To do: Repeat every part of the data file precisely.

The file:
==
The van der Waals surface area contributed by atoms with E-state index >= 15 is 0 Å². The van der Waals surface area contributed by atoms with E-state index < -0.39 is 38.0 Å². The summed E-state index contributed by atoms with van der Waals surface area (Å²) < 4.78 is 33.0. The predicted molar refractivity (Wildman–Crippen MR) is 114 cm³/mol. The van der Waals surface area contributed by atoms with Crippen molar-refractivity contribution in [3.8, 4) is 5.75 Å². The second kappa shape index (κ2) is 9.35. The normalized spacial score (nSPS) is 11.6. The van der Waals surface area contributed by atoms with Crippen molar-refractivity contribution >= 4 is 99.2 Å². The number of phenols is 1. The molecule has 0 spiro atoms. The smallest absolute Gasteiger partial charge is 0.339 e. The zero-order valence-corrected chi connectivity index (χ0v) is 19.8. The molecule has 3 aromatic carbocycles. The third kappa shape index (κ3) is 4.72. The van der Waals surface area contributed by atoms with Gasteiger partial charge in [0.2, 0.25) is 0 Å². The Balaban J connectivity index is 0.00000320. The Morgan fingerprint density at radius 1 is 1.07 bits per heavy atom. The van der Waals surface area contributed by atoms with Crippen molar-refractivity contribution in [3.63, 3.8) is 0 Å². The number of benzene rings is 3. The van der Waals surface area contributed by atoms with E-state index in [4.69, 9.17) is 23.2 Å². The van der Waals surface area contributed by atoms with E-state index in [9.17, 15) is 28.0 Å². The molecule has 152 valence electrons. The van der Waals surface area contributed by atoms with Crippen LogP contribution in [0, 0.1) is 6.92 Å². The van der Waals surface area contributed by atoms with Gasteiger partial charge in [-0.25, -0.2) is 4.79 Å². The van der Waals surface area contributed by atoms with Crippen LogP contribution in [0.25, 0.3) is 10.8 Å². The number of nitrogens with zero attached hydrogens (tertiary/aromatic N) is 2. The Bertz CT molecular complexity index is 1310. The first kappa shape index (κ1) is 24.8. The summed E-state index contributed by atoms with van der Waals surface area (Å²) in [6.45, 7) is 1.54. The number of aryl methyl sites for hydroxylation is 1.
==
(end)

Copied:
The van der Waals surface area contributed by atoms with E-state index >= 15 is 0 Å². The van der Waals surface area contributed by atoms with E-state index < -0.39 is 38.0 Å². The summed E-state index contributed by atoms with van der Waals surface area (Å²) < 4.78 is 33.0. The predicted molar refractivity (Wildman–Crippen MR) is 114 cm³/mol. The van der Waals surface area contributed by atoms with Crippen molar-refractivity contribution in [3.8, 4) is 5.75 Å². The second kappa shape index (κ2) is 9.35. The normalized spacial score (nSPS) is 11.6. The van der Waals surface area contributed by atoms with Crippen molar-refractivity contribution >= 4 is 99.2 Å². The number of phenols is 1. The molecule has 0 spiro atoms. The smallest absolute Gasteiger partial charge is 0.339 e. The zero-order valence-corrected chi connectivity index (χ0v) is 19.8. The molecule has 3 aromatic carbocycles. The third kappa shape index (κ3) is 4.72. The van der Waals surface area contributed by atoms with Gasteiger partial charge in [0.2, 0.25) is 0 Å². The Balaban J connectivity index is 0.00000320. The Morgan fingerprint density at radius 1 is 1.07 bits per heavy atom. The van der Waals surface area contributed by atoms with Crippen molar-refractivity contribution in [3.63, 3.8) is 0 Å². The number of benzene rings is 3. The van der Waals surface area contributed by atoms with E-state index in [4.69, 9.17) is 23.2 Å². The van der Waals surface area contributed by atoms with E-state index in [9.17, 15) is 28.0 Å². The molecule has 152 valence electrons. The van der Waals surface area contributed by atoms with Crippen LogP contribution in [0, 0.1) is 6.92 Å². The van der Waals surface area contributed by atoms with Gasteiger partial charge in [-0.25, -0.2) is 4.79 Å². The van der Waals surface area contributed by atoms with Crippen LogP contribution in [0.25, 0.3) is 10.8 Å². The number of nitrogens with zero attached hydrogens (tertiary/aromatic N) is 2. The Bertz CT molecular complexity index is 1310. The first kappa shape index (κ1) is 24.8. The summed E-state index contributed by atoms with van der Waals surface area (Å²) in [6.45, 7) is 1.54. The number of aryl methyl sites for hydroxylation is 1.